Recent polls show that many Evangelicals support Donald Trump for President of the United States. Although I disagree with Tucker Carlson on some issues, he absolutely nailed why Evangelicals support him. He noted how Trump has been “on stage with pastors, looking pained as they pray over him, misidentifying key books in the New Testament, and in general doing a ludicrous imitation of a faithful Christian…He’s so obviously faking it.” With this in mind, how could Evangelicals support Trump? Carlson brilliantly added, “They know that already…Evangelicals have given up trying to elect one of their own. What they’re looking for is a bodyguard, someone to shield them from mounting (and real) threats to their freedom of speech and worship. Trump fits that role nicely, better in fact than many church-going Republicans.” Sadly, those spineless churchgoers take their cues from the pulpit. How many pastors refuse to boldly stand up for the truth because they are worried about losing their tax-exempt status, being sued or losing parishioners?
Is Mr. Trump a Christian or a moral man? Maybe, maybe not. Does he stick up for what he believes in? Absolutely, and Mr. Trump has said “We’re going to protect Christianity.” Incidentally, Carlson also pointed out that “For eight years, there was a born-again in the White House. How’d that work out for Christians, here and in Iraq?” That’s harsh, but spot on. Instead of voting for people based upon their supposed Christian convictions and morality, why not vote for them based upon what they’re likely to actually do? I mean, he’s the only candidate that seems courageous enough to stick up for the rights of Christians.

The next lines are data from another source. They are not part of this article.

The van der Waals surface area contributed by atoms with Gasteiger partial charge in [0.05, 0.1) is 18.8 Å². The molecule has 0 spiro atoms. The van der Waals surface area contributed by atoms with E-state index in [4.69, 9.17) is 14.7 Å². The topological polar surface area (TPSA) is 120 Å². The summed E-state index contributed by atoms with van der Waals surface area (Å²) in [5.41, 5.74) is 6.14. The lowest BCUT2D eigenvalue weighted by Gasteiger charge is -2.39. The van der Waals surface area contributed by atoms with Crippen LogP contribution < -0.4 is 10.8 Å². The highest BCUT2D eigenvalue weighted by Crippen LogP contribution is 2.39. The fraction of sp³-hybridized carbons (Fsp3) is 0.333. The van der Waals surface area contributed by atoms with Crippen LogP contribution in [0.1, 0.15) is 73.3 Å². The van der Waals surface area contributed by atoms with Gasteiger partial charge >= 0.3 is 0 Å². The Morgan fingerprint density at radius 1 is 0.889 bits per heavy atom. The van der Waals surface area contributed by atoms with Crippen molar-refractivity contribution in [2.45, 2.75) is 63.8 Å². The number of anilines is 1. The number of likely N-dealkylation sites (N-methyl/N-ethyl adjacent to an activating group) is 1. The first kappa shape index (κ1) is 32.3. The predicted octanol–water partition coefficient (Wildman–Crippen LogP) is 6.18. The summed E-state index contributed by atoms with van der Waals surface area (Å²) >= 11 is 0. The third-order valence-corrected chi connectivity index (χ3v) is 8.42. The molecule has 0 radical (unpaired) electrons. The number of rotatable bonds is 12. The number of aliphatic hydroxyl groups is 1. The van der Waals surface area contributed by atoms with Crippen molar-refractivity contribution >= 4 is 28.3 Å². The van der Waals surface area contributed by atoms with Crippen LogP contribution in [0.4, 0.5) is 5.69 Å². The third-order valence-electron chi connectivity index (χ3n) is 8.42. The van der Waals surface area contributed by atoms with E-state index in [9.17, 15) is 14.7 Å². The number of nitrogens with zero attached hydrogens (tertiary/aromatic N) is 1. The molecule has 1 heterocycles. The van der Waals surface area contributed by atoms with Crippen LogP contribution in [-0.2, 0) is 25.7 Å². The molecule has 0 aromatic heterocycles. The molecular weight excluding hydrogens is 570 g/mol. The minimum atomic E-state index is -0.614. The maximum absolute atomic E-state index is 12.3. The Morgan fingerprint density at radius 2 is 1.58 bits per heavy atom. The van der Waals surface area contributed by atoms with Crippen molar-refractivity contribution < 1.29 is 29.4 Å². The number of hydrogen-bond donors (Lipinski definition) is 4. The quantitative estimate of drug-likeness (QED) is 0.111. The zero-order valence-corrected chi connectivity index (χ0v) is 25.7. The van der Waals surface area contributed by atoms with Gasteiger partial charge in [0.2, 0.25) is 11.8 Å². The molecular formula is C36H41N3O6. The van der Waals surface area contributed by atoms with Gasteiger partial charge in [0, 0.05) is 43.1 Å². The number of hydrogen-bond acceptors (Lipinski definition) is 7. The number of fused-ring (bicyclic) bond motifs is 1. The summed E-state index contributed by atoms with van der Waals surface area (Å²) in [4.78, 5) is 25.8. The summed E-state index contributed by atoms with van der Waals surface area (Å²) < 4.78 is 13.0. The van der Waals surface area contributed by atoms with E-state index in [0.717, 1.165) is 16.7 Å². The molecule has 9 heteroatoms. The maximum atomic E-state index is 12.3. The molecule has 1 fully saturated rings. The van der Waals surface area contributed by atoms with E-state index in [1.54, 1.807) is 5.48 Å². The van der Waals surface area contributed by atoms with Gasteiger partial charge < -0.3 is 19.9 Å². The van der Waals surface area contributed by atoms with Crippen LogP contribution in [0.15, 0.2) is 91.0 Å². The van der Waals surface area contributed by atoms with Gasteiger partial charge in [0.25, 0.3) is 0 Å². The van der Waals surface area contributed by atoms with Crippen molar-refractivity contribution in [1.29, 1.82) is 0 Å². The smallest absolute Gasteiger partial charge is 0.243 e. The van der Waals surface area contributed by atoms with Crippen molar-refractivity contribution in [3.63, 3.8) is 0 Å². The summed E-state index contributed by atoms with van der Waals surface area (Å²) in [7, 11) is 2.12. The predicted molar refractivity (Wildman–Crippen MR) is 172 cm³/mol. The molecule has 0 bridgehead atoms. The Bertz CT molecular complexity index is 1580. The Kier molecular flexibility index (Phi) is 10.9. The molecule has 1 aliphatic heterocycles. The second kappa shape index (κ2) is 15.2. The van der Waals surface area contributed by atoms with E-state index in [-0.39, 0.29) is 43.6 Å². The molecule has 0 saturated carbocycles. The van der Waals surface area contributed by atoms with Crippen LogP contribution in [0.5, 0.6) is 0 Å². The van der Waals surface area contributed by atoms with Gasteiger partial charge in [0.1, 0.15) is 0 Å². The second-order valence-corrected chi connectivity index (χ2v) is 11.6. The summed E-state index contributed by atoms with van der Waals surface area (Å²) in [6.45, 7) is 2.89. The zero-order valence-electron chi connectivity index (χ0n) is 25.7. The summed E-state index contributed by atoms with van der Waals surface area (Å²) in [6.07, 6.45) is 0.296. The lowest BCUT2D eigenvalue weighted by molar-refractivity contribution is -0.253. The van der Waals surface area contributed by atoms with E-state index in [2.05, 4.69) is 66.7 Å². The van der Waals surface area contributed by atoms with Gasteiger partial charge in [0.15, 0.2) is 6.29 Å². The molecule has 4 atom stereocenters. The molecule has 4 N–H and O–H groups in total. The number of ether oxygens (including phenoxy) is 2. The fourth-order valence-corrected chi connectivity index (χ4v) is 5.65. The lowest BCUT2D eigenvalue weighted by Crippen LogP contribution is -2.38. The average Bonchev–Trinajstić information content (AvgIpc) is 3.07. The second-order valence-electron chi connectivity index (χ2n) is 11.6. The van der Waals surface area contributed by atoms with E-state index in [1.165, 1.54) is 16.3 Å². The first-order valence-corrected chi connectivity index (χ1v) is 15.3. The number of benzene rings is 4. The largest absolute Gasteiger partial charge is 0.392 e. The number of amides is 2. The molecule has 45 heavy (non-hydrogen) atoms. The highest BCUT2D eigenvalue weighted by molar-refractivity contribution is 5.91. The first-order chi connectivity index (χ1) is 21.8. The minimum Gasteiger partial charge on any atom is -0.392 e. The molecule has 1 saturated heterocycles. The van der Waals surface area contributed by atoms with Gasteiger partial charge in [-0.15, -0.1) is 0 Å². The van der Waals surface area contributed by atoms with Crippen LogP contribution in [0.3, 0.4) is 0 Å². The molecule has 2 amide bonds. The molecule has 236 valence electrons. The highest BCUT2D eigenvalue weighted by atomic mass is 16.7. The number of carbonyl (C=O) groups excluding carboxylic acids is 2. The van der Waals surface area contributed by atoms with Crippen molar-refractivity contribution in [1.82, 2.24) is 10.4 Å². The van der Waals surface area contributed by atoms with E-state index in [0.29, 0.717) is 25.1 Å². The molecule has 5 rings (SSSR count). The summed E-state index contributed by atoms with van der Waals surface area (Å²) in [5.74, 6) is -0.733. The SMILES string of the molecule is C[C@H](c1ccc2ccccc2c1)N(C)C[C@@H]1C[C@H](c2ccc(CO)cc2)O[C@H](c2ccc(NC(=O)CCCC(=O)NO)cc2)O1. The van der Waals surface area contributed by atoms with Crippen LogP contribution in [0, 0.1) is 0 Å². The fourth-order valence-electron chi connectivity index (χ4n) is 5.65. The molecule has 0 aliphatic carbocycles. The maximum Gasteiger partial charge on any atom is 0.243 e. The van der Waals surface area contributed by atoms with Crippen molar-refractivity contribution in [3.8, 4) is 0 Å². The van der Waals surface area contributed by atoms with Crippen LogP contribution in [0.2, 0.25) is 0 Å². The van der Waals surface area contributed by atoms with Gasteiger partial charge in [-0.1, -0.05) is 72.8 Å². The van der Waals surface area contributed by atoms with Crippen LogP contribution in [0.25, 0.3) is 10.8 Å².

Politicians are masterful at saying one thing and doing another. That’s why the Bible says “It is better to trust in the Lord than to put confidence in man” (Psalm 118:8). Sure, it’s possible that Mr. Trump is lying about protecting Christians, but ask yourself this question: would any of the career politicians and establishment-backed puppets running for office have the courage to stand up for Christians? A simple look at the last few years answers that question. Besides, siding with Christians isn’t exactly a winning issue with most Americans these days. On top of that, Mr. Trump has plenty of money and power, which means being in the White House probably won’t corrupt him. That’s why the establishment doesn’t like him: he can’t be bought.
Of course, a certain political leader won’t turn this country around, and anyone that puts their faith in a politician to turn things around will be sorely disappointed. That said, the President of the United States can promote justice (Romans 13:1-3) and leave Christians alone to preach the Gospel (1 Timothy 2:1-4). That’s really not much to ask for, but it’s currently not happening in America. Would Donald Trump be good for this country? It’s tough to say, but if he really believes his comments about standing up for Christianity, he’s good enough for followers of Jesus.